This hike follows the route of the historic Butterfield Trail, through the Fort Bowie National Historic Site. This is a peaceful and relatively easy hike through a historically violent area, where Apaches fought the U.S. Army and white settlers to retain control of their homeland.
The National Park Service only maintains the middle portion of the trail in the park, but the entire route is well marked. Small brown posts
with a wagon engraving on top, located every hundred yards or so, mark the location of the Butterfield Trail. This trail can be hiked in its entirety, or, for those looking for something less adventurous, the middle portion of the trail makes a nice hike in itself, and also provides an alternate route to the ruins of Fort Bowie.
In 1857, Congress authorized the establishment of an interstate mail route between St. Louis and San Francisco, to help alleviate California's isolation from the rest of the United States. A southern route was chosen, so as to avoid interference from winter snows. John Butterfield was awarded the contract to build and operate the mail trail. After a year of hard work, and with John Butterfield's words "...nothing on God's earth must stop the United States mail" as inspiration, stagecoach drivers began their runs in September, 1858. The Arizona portion passed through Apache Pass to take advantage of perennial Apache Spring, and a stage station, one of nineteen in Arizona, was built nearby.
Apache Pass was the highest and most dangerous point on the entire 2,800 mile trail, due to strained relations with the indigenous Chiricahua Apaches. All remained peaceful though, until February 1861, when warfare broke out between the Americans and the Chiricahua Apaches, as a result of Cochise being wrongly accused of kidnapping and livestock thievery, in what became known as the "Bascom Affair".
As a result of the Bascom Affair and the government's fear that the newly formed Confederate States Of America may interfere with the mail service, the Butterfield Overland Mail was discontinued in March of 1861.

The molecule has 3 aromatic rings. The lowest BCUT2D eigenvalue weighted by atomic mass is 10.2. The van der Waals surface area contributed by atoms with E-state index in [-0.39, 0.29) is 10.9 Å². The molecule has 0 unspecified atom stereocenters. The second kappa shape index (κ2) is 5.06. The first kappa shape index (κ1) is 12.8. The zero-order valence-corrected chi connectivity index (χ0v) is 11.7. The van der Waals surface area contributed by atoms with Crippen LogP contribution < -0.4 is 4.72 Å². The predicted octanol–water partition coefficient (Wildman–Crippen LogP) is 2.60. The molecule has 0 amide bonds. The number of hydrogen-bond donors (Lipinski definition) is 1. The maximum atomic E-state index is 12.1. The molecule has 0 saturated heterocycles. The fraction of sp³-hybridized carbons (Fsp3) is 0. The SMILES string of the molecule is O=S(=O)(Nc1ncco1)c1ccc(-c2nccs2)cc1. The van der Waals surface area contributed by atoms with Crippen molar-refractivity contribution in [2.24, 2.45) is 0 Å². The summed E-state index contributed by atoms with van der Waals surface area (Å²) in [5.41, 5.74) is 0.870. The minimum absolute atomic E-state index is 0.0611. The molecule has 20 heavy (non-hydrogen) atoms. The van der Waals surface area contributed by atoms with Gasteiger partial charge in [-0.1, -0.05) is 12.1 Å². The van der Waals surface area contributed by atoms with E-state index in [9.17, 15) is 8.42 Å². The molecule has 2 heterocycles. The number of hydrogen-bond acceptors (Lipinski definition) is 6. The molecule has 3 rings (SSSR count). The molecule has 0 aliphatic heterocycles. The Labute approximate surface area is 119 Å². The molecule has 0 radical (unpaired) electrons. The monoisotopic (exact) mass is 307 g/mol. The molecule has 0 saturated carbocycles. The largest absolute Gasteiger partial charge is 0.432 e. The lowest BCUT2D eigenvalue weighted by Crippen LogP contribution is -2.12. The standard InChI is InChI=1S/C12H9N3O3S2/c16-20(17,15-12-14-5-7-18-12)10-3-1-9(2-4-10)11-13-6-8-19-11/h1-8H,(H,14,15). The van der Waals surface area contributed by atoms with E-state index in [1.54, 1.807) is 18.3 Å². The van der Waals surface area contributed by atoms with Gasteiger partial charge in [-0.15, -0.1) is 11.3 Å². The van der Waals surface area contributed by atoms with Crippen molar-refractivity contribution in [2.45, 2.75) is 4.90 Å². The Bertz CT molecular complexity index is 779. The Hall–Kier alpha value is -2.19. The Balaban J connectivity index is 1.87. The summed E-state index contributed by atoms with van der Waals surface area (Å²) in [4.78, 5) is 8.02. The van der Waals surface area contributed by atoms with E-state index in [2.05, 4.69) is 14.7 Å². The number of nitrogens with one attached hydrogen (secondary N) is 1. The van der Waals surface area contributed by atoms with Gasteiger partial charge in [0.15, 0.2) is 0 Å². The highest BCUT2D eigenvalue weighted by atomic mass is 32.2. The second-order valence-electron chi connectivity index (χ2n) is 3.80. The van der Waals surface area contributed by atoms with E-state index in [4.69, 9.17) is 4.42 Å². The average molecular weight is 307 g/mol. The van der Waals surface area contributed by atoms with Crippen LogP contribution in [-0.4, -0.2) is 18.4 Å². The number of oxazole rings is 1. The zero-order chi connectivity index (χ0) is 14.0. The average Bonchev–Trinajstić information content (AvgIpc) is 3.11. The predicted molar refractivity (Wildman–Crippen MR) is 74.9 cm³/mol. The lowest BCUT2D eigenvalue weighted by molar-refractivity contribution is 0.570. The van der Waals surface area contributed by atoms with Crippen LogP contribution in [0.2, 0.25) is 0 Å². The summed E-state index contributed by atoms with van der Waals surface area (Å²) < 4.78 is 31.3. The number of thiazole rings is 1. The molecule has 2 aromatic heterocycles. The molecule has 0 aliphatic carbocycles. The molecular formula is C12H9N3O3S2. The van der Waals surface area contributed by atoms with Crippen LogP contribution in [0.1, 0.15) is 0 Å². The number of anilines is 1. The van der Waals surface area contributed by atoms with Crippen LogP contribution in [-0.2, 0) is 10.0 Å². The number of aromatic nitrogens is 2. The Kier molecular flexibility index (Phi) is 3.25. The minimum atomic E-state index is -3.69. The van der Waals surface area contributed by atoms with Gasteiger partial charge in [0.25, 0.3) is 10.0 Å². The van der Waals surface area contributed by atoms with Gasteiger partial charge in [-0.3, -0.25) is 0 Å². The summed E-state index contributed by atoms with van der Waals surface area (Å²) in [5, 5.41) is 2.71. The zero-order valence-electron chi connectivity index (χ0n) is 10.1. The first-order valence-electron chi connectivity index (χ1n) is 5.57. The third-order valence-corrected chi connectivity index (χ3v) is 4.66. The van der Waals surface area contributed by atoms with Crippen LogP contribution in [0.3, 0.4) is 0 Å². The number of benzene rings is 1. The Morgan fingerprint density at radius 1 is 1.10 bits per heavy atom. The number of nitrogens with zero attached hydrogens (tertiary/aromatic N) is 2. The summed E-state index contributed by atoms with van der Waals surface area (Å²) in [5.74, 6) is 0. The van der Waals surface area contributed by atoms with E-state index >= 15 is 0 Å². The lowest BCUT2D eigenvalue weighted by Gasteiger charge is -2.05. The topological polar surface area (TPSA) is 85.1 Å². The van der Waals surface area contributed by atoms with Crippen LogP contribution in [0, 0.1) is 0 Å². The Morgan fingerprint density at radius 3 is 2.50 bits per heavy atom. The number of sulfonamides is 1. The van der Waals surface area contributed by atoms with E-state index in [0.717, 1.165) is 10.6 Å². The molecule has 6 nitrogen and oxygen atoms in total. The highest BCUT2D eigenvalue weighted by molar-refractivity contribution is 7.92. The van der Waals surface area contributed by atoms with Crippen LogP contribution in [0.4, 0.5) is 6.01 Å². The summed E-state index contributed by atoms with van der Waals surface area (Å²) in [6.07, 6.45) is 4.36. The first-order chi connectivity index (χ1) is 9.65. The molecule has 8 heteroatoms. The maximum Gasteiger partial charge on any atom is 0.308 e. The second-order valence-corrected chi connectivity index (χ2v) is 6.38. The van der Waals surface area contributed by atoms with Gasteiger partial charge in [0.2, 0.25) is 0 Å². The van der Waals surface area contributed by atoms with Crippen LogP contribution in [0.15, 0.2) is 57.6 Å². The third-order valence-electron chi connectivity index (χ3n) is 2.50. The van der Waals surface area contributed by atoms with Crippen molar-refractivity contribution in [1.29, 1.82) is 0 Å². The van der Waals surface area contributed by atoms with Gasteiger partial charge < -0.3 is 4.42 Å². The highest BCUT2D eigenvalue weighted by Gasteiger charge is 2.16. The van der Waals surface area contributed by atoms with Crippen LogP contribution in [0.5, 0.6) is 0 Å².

The western end of the trail, which is about 0.6 miles long, from Apache Pass to just east of the wagon train massacre site, is basically a bushwhack, that parallels and repeatedly crosses the Apache Pass Road, so I won't describe it here. It is not included in the mileage listed under the hike's statistics.
The parking area (gps location 32.15251 N, 109.47203 W) on the south side of the road, 0.6 miles east of Apache Pass, makes a good spot to start your hike. For this description, this will be milepost 0.0. A green sign
identifies the "Butterfield Overland Stage Road" (Butterfield Trail), which drops down the hillside from the parking area, and heads for the hills to the east.
rolls over low ridges and shallow washes, through open chaparral country, typical of southern Arizona. It is well defined and maintained, with the brown signposts marking the way. Breaks in the hills provide a peek or two of the broad San Simon Valley to the east, while the peaks of the Dos Cabezas range keep watch to the north.
The Butterfield Trail arrives at a saddle at the one mile point, where you will get your first view of Fort Bowie. The trail now begins a steady descent to the grassy valley below Apache Spring, where it crosses the main trail to Fort Bowie, at 1.5 miles, near the ruins of the stage station. If you haven't been to the ruins at Fort Bowie, consider taking a 2 mile round trip side hike along the Fort Bowie Loop (see Fort Bowie Loop hike description).
Continuing on, the Butterfield Trail now crosses the two branches of the Fort Bowie Loop, and becomes a primitive and unmaintained (but still marked) trail. It begins to follow the sandy bottom of Siphon Canyon
, into the dark gray limestone hills. The trail frequently crosses the wash, but always stays near it, so getting off route is not an issue.
At the 2 mile point, the Butterfield Trail exits the wash along the south bank, and shares its route with one of the park's 4wd access roads for a short distance. A large cottonwood and some sort of box covered spring are found here. The trail continues east through a shady patch of hackberry trees, before turning north with the canyon.
At 2.3 miles, the trail passes below the "Tevis Rocks", where there is a sign next to the wash, listing the park regulations. At this point, the wash splits. Take the left (west) branch, where the Butterfield Trail will reappear, about 300 feet downstream of the sign.
Somewhere in the vicinity of the Tevis Rocks is where Lieutenant Bascom and 54 of his soldiers camped in 1861, on the ill-fated mission to locate and capture Cochise.
The Butterfield Trail will reach the park boundary at 2.6 miles, which is marked by a barbed wire fence and a locked green gate across the wash. The Butterfield Trail is about 100 feet east and slightly above the wash at this point. The brown signposts cease, and there is no trace of the trail beyond the fence, where it crosses onto B.L.M. land. The Apache Pass Road is visible on the hillside at the mouth of the canyon.
At this point, you can return the way you came, or you can continue another 0.75 miles to the main Fort Bowie trailhead, by crossing the fence, and heading down Siphon Canyon to the Apache Pass Road, then turning left to follow it. - Mar 31 2008 Preston the yeti